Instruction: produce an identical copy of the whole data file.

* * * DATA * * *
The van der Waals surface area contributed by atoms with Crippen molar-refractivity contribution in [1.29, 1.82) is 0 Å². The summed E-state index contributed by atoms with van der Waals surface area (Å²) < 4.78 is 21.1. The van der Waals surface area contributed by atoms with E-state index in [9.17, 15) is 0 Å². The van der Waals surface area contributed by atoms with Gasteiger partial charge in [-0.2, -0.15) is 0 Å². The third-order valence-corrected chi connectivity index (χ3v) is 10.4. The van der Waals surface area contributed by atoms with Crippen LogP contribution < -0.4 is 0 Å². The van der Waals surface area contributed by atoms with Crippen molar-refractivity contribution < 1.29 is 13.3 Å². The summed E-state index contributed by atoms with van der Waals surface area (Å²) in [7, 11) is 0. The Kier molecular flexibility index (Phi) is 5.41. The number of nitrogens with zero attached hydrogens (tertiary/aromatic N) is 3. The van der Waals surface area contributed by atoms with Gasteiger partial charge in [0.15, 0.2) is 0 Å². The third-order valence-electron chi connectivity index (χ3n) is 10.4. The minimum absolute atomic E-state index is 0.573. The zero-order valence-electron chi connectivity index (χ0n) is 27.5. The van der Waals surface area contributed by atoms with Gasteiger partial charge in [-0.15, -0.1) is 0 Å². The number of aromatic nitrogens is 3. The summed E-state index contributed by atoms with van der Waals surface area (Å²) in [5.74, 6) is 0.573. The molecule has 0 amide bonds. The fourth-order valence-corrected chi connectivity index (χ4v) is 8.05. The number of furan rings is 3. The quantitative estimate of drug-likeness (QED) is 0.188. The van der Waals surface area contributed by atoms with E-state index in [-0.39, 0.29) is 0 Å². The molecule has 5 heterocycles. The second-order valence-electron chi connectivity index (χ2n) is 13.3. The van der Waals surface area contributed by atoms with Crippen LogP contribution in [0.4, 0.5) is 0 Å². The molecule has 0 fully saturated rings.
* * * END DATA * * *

The van der Waals surface area contributed by atoms with Crippen molar-refractivity contribution in [1.29, 1.82) is 0 Å². The summed E-state index contributed by atoms with van der Waals surface area (Å²) < 4.78 is 21.1. The van der Waals surface area contributed by atoms with E-state index in [9.17, 15) is 0 Å². The van der Waals surface area contributed by atoms with Gasteiger partial charge in [-0.2, -0.15) is 0 Å². The third-order valence-corrected chi connectivity index (χ3v) is 10.4. The van der Waals surface area contributed by atoms with Crippen LogP contribution < -0.4 is 0 Å². The van der Waals surface area contributed by atoms with Crippen molar-refractivity contribution < 1.29 is 13.3 Å². The summed E-state index contributed by atoms with van der Waals surface area (Å²) in [7, 11) is 0. The Kier molecular flexibility index (Phi) is 5.41. The number of nitrogens with zero attached hydrogens (tertiary/aromatic N) is 3. The van der Waals surface area contributed by atoms with Gasteiger partial charge in [0.15, 0.2) is 0 Å². The third-order valence-electron chi connectivity index (χ3n) is 10.4. The minimum absolute atomic E-state index is 0.573. The zero-order valence-electron chi connectivity index (χ0n) is 27.5. The van der Waals surface area contributed by atoms with Gasteiger partial charge in [-0.15, -0.1) is 0 Å². The number of aromatic nitrogens is 3. The summed E-state index contributed by atoms with van der Waals surface area (Å²) in [5.74, 6) is 0.573. The molecule has 0 amide bonds. The fourth-order valence-corrected chi connectivity index (χ4v) is 8.05. The number of furan rings is 3. The quantitative estimate of drug-likeness (QED) is 0.188. The van der Waals surface area contributed by atoms with E-state index in [-0.39, 0.29) is 0 Å². The molecule has 5 heterocycles. The second-order valence-electron chi connectivity index (χ2n) is 13.3. The van der Waals surface area contributed by atoms with Crippen LogP contribution in [0.4, 0.5) is 0 Å². The molecule has 0 fully saturated rings.